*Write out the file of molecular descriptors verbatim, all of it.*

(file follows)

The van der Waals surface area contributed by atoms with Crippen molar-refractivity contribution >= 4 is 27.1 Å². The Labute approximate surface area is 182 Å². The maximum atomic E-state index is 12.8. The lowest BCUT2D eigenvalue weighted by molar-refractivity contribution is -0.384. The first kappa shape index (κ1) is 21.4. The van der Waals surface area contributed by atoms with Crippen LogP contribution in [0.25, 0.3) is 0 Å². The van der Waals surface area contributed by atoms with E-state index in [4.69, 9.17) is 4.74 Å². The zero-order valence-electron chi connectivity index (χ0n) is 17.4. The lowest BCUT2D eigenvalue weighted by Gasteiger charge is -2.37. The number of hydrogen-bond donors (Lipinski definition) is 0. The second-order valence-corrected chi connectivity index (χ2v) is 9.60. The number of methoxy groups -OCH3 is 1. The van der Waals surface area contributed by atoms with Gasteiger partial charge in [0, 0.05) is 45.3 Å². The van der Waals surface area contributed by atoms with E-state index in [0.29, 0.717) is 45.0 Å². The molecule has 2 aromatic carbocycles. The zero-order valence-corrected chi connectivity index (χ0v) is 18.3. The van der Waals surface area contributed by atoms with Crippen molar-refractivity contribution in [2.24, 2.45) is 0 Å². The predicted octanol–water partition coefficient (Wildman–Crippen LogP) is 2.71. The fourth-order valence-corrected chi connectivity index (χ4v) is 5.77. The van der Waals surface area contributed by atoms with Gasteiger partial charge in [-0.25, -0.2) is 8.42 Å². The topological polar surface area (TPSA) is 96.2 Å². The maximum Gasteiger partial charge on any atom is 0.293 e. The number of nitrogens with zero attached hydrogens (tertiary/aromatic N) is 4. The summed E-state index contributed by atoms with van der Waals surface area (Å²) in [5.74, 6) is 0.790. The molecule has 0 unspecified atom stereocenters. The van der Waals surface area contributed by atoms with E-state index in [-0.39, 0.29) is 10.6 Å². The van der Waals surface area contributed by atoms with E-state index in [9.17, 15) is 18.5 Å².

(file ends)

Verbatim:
The van der Waals surface area contributed by atoms with Crippen molar-refractivity contribution >= 4 is 27.1 Å². The Labute approximate surface area is 182 Å². The maximum atomic E-state index is 12.8. The lowest BCUT2D eigenvalue weighted by molar-refractivity contribution is -0.384. The first kappa shape index (κ1) is 21.4. The van der Waals surface area contributed by atoms with Crippen LogP contribution in [0.25, 0.3) is 0 Å². The van der Waals surface area contributed by atoms with E-state index in [4.69, 9.17) is 4.74 Å². The zero-order valence-electron chi connectivity index (χ0n) is 17.4. The lowest BCUT2D eigenvalue weighted by Gasteiger charge is -2.37. The number of hydrogen-bond donors (Lipinski definition) is 0. The second-order valence-corrected chi connectivity index (χ2v) is 9.60. The number of methoxy groups -OCH3 is 1. The van der Waals surface area contributed by atoms with Gasteiger partial charge in [0, 0.05) is 45.3 Å². The van der Waals surface area contributed by atoms with E-state index in [0.29, 0.717) is 45.0 Å². The molecule has 2 aromatic carbocycles. The zero-order valence-corrected chi connectivity index (χ0v) is 18.3. The van der Waals surface area contributed by atoms with Crippen molar-refractivity contribution in [2.24, 2.45) is 0 Å². The predicted octanol–water partition coefficient (Wildman–Crippen LogP) is 2.71. The fourth-order valence-corrected chi connectivity index (χ4v) is 5.77. The van der Waals surface area contributed by atoms with Gasteiger partial charge in [-0.25, -0.2) is 8.42 Å². The topological polar surface area (TPSA) is 96.2 Å². The maximum Gasteiger partial charge on any atom is 0.293 e. The number of nitrogens with zero attached hydrogens (tertiary/aromatic N) is 4. The summed E-state index contributed by atoms with van der Waals surface area (Å²) in [5.74, 6) is 0.790. The molecule has 0 unspecified atom stereocenters. The van der Waals surface area contributed by atoms with E-state index in [-0.39, 0.29) is 10.6 Å². The van der Waals surface area contributed by atoms with E-state index in [9.17, 15) is 18.5 Å².